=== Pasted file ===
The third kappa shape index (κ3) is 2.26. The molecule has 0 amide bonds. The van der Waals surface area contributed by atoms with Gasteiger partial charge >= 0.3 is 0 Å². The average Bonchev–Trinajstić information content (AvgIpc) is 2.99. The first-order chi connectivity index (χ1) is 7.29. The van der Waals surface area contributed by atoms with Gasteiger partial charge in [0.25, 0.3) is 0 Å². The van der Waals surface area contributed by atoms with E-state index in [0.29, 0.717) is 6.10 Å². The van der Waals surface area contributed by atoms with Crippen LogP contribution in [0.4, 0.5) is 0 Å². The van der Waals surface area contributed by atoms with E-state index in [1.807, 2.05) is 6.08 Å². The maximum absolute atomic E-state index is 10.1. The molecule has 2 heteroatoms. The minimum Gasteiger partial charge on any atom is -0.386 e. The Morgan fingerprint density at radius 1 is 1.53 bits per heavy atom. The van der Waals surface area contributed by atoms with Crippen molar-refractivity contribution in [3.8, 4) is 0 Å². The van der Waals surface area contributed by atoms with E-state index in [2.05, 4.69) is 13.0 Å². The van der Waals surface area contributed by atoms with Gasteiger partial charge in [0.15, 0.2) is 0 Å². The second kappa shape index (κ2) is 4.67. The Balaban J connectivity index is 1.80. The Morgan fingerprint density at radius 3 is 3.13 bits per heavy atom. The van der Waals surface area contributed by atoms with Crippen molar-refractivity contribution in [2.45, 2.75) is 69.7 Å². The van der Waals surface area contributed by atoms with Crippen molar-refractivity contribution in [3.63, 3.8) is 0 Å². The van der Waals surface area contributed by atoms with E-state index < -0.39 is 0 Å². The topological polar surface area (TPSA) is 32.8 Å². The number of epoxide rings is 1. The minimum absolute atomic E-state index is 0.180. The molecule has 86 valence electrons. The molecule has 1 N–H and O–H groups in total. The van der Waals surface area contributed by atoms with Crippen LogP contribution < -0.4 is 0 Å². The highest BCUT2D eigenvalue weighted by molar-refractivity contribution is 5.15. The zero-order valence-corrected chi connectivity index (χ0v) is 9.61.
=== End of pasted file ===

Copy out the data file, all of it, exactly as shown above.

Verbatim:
The third kappa shape index (κ3) is 2.26. The molecule has 0 amide bonds. The van der Waals surface area contributed by atoms with Gasteiger partial charge >= 0.3 is 0 Å². The average Bonchev–Trinajstić information content (AvgIpc) is 2.99. The first-order chi connectivity index (χ1) is 7.29. The van der Waals surface area contributed by atoms with Gasteiger partial charge in [0.25, 0.3) is 0 Å². The van der Waals surface area contributed by atoms with E-state index in [0.29, 0.717) is 6.10 Å². The van der Waals surface area contributed by atoms with Crippen LogP contribution in [0.4, 0.5) is 0 Å². The van der Waals surface area contributed by atoms with E-state index in [1.807, 2.05) is 6.08 Å². The maximum absolute atomic E-state index is 10.1. The molecule has 2 heteroatoms. The minimum Gasteiger partial charge on any atom is -0.386 e. The Morgan fingerprint density at radius 1 is 1.53 bits per heavy atom. The van der Waals surface area contributed by atoms with Crippen molar-refractivity contribution in [3.8, 4) is 0 Å². The van der Waals surface area contributed by atoms with E-state index in [2.05, 4.69) is 13.0 Å². The van der Waals surface area contributed by atoms with Gasteiger partial charge in [0.15, 0.2) is 0 Å². The second kappa shape index (κ2) is 4.67. The Balaban J connectivity index is 1.80. The Morgan fingerprint density at radius 3 is 3.13 bits per heavy atom. The van der Waals surface area contributed by atoms with Crippen molar-refractivity contribution in [2.45, 2.75) is 69.7 Å². The van der Waals surface area contributed by atoms with Crippen molar-refractivity contribution in [3.63, 3.8) is 0 Å². The van der Waals surface area contributed by atoms with E-state index < -0.39 is 0 Å². The topological polar surface area (TPSA) is 32.8 Å². The number of epoxide rings is 1. The minimum absolute atomic E-state index is 0.180. The molecule has 86 valence electrons. The molecule has 1 N–H and O–H groups in total. The van der Waals surface area contributed by atoms with Crippen LogP contribution < -0.4 is 0 Å². The highest BCUT2D eigenvalue weighted by molar-refractivity contribution is 5.15. The zero-order valence-corrected chi connectivity index (χ0v) is 9.61.